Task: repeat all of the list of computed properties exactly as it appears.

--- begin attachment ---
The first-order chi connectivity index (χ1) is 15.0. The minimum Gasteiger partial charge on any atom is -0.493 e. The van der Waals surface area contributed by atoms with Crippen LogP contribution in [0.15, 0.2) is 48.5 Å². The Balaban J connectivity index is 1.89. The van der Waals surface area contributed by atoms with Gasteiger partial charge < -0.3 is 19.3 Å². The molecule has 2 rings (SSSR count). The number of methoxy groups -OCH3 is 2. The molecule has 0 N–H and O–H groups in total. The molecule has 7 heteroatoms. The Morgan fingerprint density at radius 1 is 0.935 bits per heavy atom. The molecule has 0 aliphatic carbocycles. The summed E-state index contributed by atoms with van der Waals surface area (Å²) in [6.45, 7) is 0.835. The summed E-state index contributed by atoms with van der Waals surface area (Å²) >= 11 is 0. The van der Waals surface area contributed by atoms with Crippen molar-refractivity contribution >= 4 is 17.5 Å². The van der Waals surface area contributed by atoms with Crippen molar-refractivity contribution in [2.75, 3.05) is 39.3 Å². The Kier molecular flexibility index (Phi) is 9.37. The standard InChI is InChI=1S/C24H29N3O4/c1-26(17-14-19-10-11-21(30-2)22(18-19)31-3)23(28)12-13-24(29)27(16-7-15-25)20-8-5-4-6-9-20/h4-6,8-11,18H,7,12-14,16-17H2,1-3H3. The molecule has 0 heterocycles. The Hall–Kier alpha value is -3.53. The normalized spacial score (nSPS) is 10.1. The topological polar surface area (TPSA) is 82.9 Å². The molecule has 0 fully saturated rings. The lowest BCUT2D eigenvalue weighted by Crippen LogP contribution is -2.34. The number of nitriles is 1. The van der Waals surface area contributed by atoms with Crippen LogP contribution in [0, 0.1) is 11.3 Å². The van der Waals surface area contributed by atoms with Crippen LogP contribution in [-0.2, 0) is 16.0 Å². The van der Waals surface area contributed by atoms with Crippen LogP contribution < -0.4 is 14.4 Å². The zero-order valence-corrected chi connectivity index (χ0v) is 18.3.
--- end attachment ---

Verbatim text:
The first-order chi connectivity index (χ1) is 15.0. The minimum Gasteiger partial charge on any atom is -0.493 e. The van der Waals surface area contributed by atoms with Crippen LogP contribution in [0.15, 0.2) is 48.5 Å². The Balaban J connectivity index is 1.89. The van der Waals surface area contributed by atoms with Gasteiger partial charge < -0.3 is 19.3 Å². The molecule has 2 rings (SSSR count). The number of methoxy groups -OCH3 is 2. The molecule has 0 N–H and O–H groups in total. The molecule has 7 heteroatoms. The Morgan fingerprint density at radius 1 is 0.935 bits per heavy atom. The molecule has 0 aliphatic carbocycles. The summed E-state index contributed by atoms with van der Waals surface area (Å²) in [6.45, 7) is 0.835. The summed E-state index contributed by atoms with van der Waals surface area (Å²) >= 11 is 0. The van der Waals surface area contributed by atoms with Crippen molar-refractivity contribution >= 4 is 17.5 Å². The van der Waals surface area contributed by atoms with Crippen molar-refractivity contribution in [2.75, 3.05) is 39.3 Å². The Kier molecular flexibility index (Phi) is 9.37. The standard InChI is InChI=1S/C24H29N3O4/c1-26(17-14-19-10-11-21(30-2)22(18-19)31-3)23(28)12-13-24(29)27(16-7-15-25)20-8-5-4-6-9-20/h4-6,8-11,18H,7,12-14,16-17H2,1-3H3. The molecule has 0 heterocycles. The Hall–Kier alpha value is -3.53. The normalized spacial score (nSPS) is 10.1. The topological polar surface area (TPSA) is 82.9 Å². The molecule has 0 fully saturated rings. The lowest BCUT2D eigenvalue weighted by Crippen LogP contribution is -2.34. The number of nitriles is 1. The van der Waals surface area contributed by atoms with Crippen LogP contribution in [0, 0.1) is 11.3 Å². The van der Waals surface area contributed by atoms with Crippen LogP contribution in [-0.2, 0) is 16.0 Å². The van der Waals surface area contributed by atoms with Crippen LogP contribution < -0.4 is 14.4 Å². The zero-order valence-corrected chi connectivity index (χ0v) is 18.3.